Care home staff surveyed by the charity, as part of its investigation to understand how people with dementia are being affected by the coronavirus pandemic, reported:

  • Residents feeling ‘isolated and…suffering depression’.
  • ‘Those in the end stages of dementia are declining at a faster rate than normal’.
  • One care home manager told Alzheimer’s Society that ‘residents living with dementia particularly are losing weight because they are constantly in their rooms and not eating and drinking as before’.

The charity is calling on the Government to prioritise safe social contact for care home residents as a health emergency by:

  • issuing guidance for care homes on the importance of social contact
  • ensuring enough personal protective equipment (PPE) for staff and visitors to allow social contact safely
  • placing family carers of people with dementia first on the list to get antibody tests

In recognition of the challenge of balancing social contact with infection control, Alzheimer’s Society is bringing together leading experts in infection control with dementia expertise together with colleagues in the care sector and other charities to discuss how this can best work. The charity hopes to use this to work with Government health ministers in planning the solution.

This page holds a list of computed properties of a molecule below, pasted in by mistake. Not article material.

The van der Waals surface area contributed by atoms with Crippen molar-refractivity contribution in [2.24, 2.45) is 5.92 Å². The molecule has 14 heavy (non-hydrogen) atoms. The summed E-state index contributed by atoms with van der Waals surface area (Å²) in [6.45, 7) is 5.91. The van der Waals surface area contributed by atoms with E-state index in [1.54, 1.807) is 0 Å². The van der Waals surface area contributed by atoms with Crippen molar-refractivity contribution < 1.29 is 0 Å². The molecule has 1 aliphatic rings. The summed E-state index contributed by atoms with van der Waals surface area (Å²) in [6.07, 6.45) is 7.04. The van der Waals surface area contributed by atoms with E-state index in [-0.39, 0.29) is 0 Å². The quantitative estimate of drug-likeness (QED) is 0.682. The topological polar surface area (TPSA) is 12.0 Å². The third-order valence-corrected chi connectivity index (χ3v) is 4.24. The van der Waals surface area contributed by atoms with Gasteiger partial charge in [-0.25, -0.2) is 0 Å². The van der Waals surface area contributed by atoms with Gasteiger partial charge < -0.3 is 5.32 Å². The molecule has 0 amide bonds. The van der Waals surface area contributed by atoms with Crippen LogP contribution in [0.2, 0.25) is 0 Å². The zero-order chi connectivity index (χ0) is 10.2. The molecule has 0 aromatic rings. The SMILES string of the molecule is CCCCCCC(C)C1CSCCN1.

Alzheimer’s Society is additionally calling on the Government to set up a Dementia and Coronavirus Taskforce which can guarantee the safety of people with dementia through any easing of the lockdown and in case of a second spike.  The charity warns that this is particularly important given the Government’s recent suggestion that social care reform plans may be delayed, fearing lack of action will lead to further disaster for people with dementia if the virus peaks again later this year.